- 29 March 2022
- Journal article
Estimating the size of “anti-vax” and vaccine hesitant populations in the US, UK, and Canada: comparative latent class modeling of vaccine attitudes
- Human Vaccines and Immunotherapeutics
Vaccine hesitancy is a significant impediment to global efforts to vaccinate against the SARS-CoV-2 virus at levels that generate herd immunity. In this article, we show the utility of an inductive approach – latent class analysis (LCA) – that allows us to characterize the size and nature of different vaccine attitude groups; and to compare how these groups differ across countries as well as across demographic subgroups within countries. We perform this analysis using original survey data collected in the US, UK, and Canada. We also show that these classes are strongly associated with SARS-CoV-2 vaccination intent and perceptions of the efficacy and safety of the COVID-19 vaccines, suggesting that attitudes about vaccines to fight the novel coronavirus pandemic are well explained by latent vaccine attitudes that precede the pandemic. More specifically, we find four substantive classes of vaccine attitudes: strong supporters, supporters with concerns, vaccine hesitant, and “anti-vax” as well as a fifth measurement error class. The strong “anti-vax” sentiment class is small in all three countries, while the strong supporter class is the largest across all three countries. We observe different distributions of class assignments in different demographic groups – most notably education and political leaning (partisanship and ideology).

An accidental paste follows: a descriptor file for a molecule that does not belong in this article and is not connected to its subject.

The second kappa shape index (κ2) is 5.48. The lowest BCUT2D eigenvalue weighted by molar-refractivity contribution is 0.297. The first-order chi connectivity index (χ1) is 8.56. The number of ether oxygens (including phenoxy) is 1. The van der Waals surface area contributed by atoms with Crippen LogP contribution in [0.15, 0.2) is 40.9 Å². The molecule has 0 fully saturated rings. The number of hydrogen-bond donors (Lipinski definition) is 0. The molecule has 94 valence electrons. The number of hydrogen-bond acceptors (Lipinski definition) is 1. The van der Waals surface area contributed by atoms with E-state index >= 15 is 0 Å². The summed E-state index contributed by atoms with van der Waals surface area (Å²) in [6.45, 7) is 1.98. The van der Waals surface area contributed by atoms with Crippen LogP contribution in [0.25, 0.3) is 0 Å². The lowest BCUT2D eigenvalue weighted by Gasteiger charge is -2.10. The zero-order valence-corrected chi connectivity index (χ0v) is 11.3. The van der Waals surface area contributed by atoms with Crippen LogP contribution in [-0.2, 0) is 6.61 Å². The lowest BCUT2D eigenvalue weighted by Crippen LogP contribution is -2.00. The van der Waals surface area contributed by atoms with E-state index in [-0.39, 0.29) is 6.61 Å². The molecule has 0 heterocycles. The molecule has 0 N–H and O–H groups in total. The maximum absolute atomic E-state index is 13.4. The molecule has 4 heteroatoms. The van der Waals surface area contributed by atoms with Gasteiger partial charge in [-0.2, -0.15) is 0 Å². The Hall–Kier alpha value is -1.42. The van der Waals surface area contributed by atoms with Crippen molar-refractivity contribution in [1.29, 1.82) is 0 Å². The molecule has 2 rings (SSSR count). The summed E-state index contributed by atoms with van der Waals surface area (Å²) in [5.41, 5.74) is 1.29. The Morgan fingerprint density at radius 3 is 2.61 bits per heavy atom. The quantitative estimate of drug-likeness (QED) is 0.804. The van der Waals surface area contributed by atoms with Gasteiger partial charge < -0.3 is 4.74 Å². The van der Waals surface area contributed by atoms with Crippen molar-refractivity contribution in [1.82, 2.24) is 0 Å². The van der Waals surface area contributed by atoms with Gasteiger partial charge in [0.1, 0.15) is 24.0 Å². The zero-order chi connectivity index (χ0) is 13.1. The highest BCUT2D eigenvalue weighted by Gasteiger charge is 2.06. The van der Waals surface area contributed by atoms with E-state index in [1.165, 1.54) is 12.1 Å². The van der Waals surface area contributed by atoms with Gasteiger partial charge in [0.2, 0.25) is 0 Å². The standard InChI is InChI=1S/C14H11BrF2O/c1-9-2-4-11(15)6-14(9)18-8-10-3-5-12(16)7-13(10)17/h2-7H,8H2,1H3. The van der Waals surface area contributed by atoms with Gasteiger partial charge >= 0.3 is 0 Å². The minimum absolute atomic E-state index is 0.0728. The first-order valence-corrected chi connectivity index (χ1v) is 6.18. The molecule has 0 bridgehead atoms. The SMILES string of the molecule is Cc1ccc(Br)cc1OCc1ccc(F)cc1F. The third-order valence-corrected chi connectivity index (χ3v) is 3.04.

This is an Open Access article distributed under the terms of the Creative Commons Attribution License (http://creativecommons.org/licenses/by/4.0/), which permits unrestricted use, distribution, and reproduction in any medium, provided the original work is properly cited.
Gravelle, T., Phillips, J., Reifler, J. & Scotto, T. 2022, 'Estimating the size of “anti-vax” and vaccine hesitant populations in the US, UK, and Canada: comparative latent class modeling of vaccine attitudes', Human Vaccines and Immunotherapeutics, 18(1), article no: 2008214. https://doi.org/10.1080/21645515.2021.2008214
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